Department of Agriculture and Fisheries Enhanced Extension Coordination: Grazing peer-to-peer groups

Group of farmers walking through paddock

Walking the paddocks at Bumbleginny Station, Charters Towers.

The Enhanced Extension Coordination in the Great Barrier Reef project is supporting Burdekin graziers to build their awareness of grazing management practices and their confidence and skills to trial new grazing practices. The two peer-to-peer groups are at different stages of their journey in implementing fit-for-purpose planned grazing; providing different perspectives on seasonal planning and management of cattle and pasture. Peer-to-peer groups provide an opportunity for graziers to learn from each other through sharing experiences, advice, feedback and questions.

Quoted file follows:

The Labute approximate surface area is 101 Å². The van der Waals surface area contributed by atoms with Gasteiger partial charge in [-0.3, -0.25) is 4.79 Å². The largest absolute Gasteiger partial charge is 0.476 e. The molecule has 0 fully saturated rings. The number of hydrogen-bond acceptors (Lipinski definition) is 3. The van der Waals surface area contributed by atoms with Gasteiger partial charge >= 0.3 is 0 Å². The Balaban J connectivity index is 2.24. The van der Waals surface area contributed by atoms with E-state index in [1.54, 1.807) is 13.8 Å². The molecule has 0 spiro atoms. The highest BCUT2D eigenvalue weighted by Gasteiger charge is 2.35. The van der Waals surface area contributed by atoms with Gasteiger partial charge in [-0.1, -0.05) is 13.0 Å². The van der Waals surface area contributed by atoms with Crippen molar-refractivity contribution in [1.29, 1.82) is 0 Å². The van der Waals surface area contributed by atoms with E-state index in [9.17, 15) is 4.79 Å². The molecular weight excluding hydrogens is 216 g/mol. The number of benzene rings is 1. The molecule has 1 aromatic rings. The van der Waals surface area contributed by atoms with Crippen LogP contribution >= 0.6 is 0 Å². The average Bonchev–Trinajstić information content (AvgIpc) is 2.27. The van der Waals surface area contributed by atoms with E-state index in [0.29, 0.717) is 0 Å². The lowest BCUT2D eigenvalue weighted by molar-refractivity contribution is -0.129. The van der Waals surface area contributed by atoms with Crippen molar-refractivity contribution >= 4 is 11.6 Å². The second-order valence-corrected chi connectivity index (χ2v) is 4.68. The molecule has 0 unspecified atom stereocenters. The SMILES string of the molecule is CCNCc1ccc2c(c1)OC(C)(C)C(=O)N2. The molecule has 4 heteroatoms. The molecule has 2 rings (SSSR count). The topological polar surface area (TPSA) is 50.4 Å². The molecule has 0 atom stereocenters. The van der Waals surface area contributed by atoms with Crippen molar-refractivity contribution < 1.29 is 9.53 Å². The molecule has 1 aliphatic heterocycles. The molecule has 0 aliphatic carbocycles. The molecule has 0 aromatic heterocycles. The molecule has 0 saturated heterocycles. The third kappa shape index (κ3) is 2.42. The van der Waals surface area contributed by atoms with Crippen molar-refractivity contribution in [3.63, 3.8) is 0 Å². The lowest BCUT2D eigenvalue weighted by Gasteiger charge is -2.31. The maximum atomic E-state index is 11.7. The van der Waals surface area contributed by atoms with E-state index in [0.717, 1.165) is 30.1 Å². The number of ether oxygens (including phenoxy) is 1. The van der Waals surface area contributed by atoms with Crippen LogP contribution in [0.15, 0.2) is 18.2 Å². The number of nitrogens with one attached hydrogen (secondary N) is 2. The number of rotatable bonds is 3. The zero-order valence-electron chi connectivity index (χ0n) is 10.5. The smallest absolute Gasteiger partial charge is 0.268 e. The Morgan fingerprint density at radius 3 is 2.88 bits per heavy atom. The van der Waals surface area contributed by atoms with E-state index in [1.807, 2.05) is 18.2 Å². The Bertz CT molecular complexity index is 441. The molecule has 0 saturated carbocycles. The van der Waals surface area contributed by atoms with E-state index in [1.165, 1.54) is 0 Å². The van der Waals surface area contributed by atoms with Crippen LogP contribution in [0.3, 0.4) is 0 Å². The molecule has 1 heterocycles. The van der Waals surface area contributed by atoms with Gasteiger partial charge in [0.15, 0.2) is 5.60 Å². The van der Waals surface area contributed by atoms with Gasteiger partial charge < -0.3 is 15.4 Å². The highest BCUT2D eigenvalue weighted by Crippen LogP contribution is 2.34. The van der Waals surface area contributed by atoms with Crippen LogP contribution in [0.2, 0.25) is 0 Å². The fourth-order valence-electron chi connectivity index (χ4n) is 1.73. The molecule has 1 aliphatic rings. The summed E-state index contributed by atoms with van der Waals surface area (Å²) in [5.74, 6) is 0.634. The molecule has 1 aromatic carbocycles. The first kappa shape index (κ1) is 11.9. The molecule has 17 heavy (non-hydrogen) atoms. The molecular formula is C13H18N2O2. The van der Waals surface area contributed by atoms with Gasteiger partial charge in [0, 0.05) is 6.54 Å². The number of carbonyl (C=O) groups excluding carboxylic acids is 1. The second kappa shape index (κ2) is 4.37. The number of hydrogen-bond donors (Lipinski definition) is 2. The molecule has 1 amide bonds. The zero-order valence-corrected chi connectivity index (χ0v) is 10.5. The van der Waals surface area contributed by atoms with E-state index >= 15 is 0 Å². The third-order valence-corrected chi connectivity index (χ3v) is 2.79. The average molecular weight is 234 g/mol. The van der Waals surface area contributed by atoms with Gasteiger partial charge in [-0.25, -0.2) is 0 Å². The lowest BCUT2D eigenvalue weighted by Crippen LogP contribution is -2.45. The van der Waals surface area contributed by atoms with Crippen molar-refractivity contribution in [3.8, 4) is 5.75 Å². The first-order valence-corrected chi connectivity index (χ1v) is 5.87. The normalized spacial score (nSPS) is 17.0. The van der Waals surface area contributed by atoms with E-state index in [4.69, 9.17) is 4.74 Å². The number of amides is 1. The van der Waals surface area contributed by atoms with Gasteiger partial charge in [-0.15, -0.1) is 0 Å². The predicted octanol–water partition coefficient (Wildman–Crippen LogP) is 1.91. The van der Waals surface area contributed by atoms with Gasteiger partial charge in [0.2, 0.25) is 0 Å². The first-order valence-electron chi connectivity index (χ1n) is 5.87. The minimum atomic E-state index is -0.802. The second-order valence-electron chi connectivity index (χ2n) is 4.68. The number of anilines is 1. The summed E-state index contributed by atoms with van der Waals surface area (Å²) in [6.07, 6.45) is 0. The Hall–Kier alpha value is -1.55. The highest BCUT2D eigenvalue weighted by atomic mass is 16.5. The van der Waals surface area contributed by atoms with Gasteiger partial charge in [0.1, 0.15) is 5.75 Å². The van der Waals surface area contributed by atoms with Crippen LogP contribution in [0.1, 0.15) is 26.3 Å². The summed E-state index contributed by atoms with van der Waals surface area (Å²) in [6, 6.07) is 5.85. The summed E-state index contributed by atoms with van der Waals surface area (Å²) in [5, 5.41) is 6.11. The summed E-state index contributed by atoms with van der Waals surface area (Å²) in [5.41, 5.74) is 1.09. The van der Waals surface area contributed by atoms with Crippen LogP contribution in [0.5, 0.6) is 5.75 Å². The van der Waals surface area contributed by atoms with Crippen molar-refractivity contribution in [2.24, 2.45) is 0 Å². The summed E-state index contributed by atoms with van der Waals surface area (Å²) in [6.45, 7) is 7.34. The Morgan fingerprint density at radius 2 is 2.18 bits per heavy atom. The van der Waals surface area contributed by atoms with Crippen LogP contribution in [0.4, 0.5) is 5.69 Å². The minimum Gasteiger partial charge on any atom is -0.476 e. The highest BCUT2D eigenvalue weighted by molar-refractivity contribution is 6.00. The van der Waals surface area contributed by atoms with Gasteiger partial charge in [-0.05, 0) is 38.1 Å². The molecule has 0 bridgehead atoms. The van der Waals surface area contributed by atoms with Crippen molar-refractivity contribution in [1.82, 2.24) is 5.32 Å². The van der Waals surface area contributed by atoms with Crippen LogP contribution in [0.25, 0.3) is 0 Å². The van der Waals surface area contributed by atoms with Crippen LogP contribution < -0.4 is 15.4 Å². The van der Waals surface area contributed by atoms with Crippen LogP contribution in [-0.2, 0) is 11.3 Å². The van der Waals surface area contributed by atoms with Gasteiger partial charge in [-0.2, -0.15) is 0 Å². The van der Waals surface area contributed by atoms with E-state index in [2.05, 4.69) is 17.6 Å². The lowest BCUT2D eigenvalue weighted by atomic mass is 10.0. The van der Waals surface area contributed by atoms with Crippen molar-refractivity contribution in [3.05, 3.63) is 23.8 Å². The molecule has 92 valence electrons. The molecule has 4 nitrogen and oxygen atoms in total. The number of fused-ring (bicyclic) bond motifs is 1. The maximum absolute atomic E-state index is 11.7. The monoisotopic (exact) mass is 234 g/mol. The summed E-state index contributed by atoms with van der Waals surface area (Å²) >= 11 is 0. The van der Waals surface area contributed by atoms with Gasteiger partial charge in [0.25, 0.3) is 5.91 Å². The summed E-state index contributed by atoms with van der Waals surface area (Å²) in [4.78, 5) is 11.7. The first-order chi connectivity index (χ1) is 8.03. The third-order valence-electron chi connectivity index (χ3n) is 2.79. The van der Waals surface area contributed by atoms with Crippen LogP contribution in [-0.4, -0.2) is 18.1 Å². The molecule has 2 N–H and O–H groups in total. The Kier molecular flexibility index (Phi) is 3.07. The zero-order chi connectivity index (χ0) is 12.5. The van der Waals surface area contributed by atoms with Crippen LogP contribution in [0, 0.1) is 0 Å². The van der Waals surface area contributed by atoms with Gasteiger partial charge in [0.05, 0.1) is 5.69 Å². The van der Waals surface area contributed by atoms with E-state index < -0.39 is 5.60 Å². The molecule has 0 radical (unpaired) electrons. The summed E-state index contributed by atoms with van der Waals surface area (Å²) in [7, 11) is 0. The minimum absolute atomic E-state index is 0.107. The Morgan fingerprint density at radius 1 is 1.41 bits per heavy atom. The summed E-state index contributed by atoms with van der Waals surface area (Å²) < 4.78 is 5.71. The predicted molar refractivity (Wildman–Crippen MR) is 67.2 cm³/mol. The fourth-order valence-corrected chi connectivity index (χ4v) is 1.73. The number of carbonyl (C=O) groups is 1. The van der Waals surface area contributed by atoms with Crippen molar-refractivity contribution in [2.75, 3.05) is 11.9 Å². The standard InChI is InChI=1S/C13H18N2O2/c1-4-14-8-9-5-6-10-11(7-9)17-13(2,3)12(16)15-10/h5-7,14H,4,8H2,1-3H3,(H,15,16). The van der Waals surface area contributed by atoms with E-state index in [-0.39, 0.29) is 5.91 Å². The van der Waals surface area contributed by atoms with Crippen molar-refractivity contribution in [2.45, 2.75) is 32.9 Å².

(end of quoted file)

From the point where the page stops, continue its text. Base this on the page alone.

NQ Dry Tropics Grazing Project Officers Sam Skeat and Linda Anderson, alongside Grazing Naturally principal Dick Richardson, have been guiding graziers through seasonal grazing planning using paper-based charts or the MaiaGrazing software. Mr Skeat said the workshop benefited more advanced graziers as it provided “fresh ears” and a chance to discuss different perspectives of managing cattle and pasture according to dry season plans.

One grazier said:

“listening and learning from other graziers who are already changing how they graze their stock is absolutely the best way to learn. It’s been really good for us personally, really useful.”

Another grazier said:

“I have picked up a lot of things and what’s great is I now know exactly how many cattle I need for the wet season ahead.”

These groups were formed and are being supported through the Enhanced Extension Coordination in the Great Barrier Reef project. The project is funded by the Queensland Government’s Queensland Reef Water Quality Program, and the Reefwise Grazing of Burdekin Rangelands project, funded by the Australian Government’s Reef Trust Partnership with the Great Barrier Reef Foundation.